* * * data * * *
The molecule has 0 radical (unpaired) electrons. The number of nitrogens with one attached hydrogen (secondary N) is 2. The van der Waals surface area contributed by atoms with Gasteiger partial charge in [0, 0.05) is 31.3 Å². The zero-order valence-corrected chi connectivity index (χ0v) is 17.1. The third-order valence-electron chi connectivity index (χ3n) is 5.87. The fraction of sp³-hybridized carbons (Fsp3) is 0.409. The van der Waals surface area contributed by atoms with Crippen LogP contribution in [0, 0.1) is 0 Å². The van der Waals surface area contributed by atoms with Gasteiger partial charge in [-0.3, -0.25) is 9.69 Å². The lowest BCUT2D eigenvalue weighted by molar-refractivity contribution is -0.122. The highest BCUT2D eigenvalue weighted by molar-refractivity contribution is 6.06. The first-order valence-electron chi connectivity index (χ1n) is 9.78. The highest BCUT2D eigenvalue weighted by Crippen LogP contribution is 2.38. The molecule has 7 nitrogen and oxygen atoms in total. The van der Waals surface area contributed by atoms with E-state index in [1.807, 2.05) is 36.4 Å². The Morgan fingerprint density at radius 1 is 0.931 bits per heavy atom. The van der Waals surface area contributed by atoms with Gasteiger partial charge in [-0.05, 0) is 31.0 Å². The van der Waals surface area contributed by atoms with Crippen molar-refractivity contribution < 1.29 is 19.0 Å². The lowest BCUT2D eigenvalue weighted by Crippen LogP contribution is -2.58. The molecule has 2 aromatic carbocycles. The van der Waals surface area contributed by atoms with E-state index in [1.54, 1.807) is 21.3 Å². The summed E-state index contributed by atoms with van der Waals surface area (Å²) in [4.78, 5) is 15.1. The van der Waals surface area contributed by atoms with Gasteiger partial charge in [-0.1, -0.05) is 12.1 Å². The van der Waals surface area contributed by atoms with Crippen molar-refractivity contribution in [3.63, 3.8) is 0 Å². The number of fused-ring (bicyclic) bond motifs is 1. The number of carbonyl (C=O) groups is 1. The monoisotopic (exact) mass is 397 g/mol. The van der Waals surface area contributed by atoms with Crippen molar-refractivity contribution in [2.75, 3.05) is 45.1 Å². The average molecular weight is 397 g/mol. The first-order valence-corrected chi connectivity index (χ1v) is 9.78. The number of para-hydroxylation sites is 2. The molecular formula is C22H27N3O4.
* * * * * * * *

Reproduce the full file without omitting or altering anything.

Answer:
The molecule has 0 radical (unpaired) electrons. The number of nitrogens with one attached hydrogen (secondary N) is 2. The van der Waals surface area contributed by atoms with Gasteiger partial charge in [0, 0.05) is 31.3 Å². The zero-order valence-corrected chi connectivity index (χ0v) is 17.1. The third-order valence-electron chi connectivity index (χ3n) is 5.87. The fraction of sp³-hybridized carbons (Fsp3) is 0.409. The van der Waals surface area contributed by atoms with Crippen LogP contribution in [0, 0.1) is 0 Å². The van der Waals surface area contributed by atoms with Gasteiger partial charge in [-0.3, -0.25) is 9.69 Å². The lowest BCUT2D eigenvalue weighted by molar-refractivity contribution is -0.122. The highest BCUT2D eigenvalue weighted by molar-refractivity contribution is 6.06. The first-order valence-electron chi connectivity index (χ1n) is 9.78. The highest BCUT2D eigenvalue weighted by Crippen LogP contribution is 2.38. The molecule has 7 nitrogen and oxygen atoms in total. The van der Waals surface area contributed by atoms with E-state index in [1.807, 2.05) is 36.4 Å². The Morgan fingerprint density at radius 1 is 0.931 bits per heavy atom. The van der Waals surface area contributed by atoms with Gasteiger partial charge in [-0.05, 0) is 31.0 Å². The van der Waals surface area contributed by atoms with Crippen molar-refractivity contribution < 1.29 is 19.0 Å². The lowest BCUT2D eigenvalue weighted by Crippen LogP contribution is -2.58. The molecule has 2 aromatic carbocycles. The van der Waals surface area contributed by atoms with E-state index in [1.54, 1.807) is 21.3 Å². The summed E-state index contributed by atoms with van der Waals surface area (Å²) in [4.78, 5) is 15.1. The van der Waals surface area contributed by atoms with Gasteiger partial charge in [-0.1, -0.05) is 12.1 Å². The van der Waals surface area contributed by atoms with Crippen molar-refractivity contribution in [3.63, 3.8) is 0 Å². The number of fused-ring (bicyclic) bond motifs is 1. The number of carbonyl (C=O) groups is 1. The monoisotopic (exact) mass is 397 g/mol. The van der Waals surface area contributed by atoms with Crippen molar-refractivity contribution in [2.75, 3.05) is 45.1 Å². The average molecular weight is 397 g/mol. The first-order valence-corrected chi connectivity index (χ1v) is 9.78. The number of para-hydroxylation sites is 2. The molecular formula is C22H27N3O4.